Dr. B. comments on H-P's recent decisions on Marketwatch.com:
H-P’s unfolding strategy reflects how America’s evolved capitalism misguides our corporate conduct. Management at H-P feels compelled to chase faster profit growth to enhance share price appreciation for investors and stock gains for executives. This madness springs from a stock market architecture that blesses growth, regardless of the cost, while penalizing responsible service to the common good.
The Financial Crisis Inquiry Commission recently published its findings in a 500+ report published on the FCIC web site. On the homepage, the authors summarize their conclusions like so:
The Commission concluded that this crisis was avoidable—the result of human actions, inactions, and misjudgments. Warnings were ignored. “The greatest tragedy would be to accept the refrain that no one could have seen this coming and thus nothing could have been done. If we accept this notion, it will happen again.”
Impact investing, if pursued on a large scale, could become the next best thing to a sweeping overhaul of capitalism’s financial architecture. Nonetheless, neither socially responsible investing (in general) or impact investing (in particular) is a suitable substitute for redesigning the entire Wall Street system. Investors in the U.S.A. and abroad should pay attention to socially responsible investing, positive investing, impact investing and other financial accountability initiatives while moving forward with plans to redesign how we capitalize public ownership of business and industry.
Free markets and their attentive politicians are always serving up something new. May’s service — an 872 point Dow Jones blowout — clearly dampens recovery hopes. Is it right that financial markets impact the underlying economy so remarkably? Could a different financial architecture help mitigate this problem — an architecture that does not shortchange honorable merit when it comes to financial rewards?
How much time will elapse until California becomes America’s Greece? If the EU thinks it necessary to bail out one of Europe’s most profligate state economies, will the U.S. face the same perceived necessity with one of our wayward state governments?
Wall Street could learn a few things from the Tiger Woods apology on February 19. Wood’s detailed apology is an important step toward a gradual rehabilitation of his image. Nevertheless, the healing will not be easy. Nor should it be. People who commit grand larceny — maritally or financially — should expect penalties. Woods faces the prison of public opinion as well as the loss of endorsement revenue. He stole a lot from his wife, kids and supporters. He is deserving of his reward.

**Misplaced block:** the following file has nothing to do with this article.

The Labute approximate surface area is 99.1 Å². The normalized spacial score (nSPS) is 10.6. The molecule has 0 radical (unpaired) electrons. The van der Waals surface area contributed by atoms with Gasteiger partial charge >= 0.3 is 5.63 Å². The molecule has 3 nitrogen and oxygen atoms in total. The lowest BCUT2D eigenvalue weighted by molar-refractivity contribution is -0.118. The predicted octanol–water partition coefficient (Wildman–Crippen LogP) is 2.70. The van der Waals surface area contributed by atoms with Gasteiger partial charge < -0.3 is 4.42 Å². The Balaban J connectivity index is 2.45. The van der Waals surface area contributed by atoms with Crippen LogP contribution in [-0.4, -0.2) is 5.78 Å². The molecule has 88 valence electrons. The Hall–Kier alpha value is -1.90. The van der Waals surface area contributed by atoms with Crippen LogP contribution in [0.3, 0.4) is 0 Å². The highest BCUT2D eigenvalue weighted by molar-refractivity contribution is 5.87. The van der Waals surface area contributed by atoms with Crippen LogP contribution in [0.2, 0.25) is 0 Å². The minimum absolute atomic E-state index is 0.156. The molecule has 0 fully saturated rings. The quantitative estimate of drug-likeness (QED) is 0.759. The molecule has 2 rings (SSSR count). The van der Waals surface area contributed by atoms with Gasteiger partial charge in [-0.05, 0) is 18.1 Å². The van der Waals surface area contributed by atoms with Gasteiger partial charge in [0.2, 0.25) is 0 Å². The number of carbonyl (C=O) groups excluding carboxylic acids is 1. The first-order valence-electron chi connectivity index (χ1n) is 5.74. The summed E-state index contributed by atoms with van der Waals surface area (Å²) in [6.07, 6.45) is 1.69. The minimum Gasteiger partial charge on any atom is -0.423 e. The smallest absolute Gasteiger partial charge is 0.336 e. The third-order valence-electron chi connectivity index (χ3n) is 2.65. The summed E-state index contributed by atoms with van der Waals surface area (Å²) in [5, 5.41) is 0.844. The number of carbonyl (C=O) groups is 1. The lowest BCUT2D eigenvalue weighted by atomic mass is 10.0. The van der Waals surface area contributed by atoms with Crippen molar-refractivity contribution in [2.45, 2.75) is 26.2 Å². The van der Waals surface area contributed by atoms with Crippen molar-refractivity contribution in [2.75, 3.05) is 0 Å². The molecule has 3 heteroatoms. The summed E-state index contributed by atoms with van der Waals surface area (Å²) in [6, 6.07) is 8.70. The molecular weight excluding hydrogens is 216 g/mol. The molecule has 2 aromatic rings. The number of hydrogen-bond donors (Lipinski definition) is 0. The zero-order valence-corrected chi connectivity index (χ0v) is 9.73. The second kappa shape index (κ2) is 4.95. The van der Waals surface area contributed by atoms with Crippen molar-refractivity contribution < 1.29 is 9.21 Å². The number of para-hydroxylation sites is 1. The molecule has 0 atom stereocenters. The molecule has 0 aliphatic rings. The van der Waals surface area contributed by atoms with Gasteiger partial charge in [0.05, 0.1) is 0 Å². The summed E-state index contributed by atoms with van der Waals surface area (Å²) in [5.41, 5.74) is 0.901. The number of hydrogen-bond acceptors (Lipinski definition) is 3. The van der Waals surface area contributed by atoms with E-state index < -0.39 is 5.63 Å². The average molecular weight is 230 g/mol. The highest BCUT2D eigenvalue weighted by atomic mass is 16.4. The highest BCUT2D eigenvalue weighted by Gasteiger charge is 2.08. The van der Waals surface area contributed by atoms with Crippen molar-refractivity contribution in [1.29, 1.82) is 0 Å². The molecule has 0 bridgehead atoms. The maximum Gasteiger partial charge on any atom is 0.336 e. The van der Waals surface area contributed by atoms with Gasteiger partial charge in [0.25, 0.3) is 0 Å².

Has America lost its soul? Is America too immoral and shortsighted to allow prudent capitalism to work properly? (Yes.) Is the Canadian hedge fund manager, Erick Sprott correct that the U.S. government is now a “dead man walking,” with central bank intervention the main dynamic that allows the U.S. Treasury to roll over government debt at low interest rates? (Marketwatch, Oct. 20, 2009).
It pays to look at where we’ve been if we’re to understand where we’re going. The U.S. stock market bottomed in the first week of March 2009, beginning a vigorous bounce in the month’s second week. By late March a breeching of the midterm downtrend line suggested significant changes in store. Nevertheless, most members of the general public thought the March rally was nothing more than a dead cat bounce.
Purportedly, President Obama may attempt to shift the focus of the G20 summit from banking improprieties to a rebalancing of trade. While a restructuring of trade is important, Obama is out-of-step with the American public if he diverts attention from the need to cap bank bonuses, heighten scrutiny of hedge funds, and corral the shadow banking system. Recent reports of a power regrowth in the investment banking sector lend support to this concern.
In September, 1901, Vice-President Teddy Roosevelt uttered his memorable adage, “speak softly but carry a big stick.” Shortly thereafter, President McKinley was assassinated by an anarchist, making TR at age 42 America’s 26th president. As president he failed to speak softly at times but did carry an executive bludgeon. His legacy still shines because he swatted at the insolence of his own party as well as Democratic interests. Our current president would do well to consider Teddy Roosevelt’s example in matters of economic justice.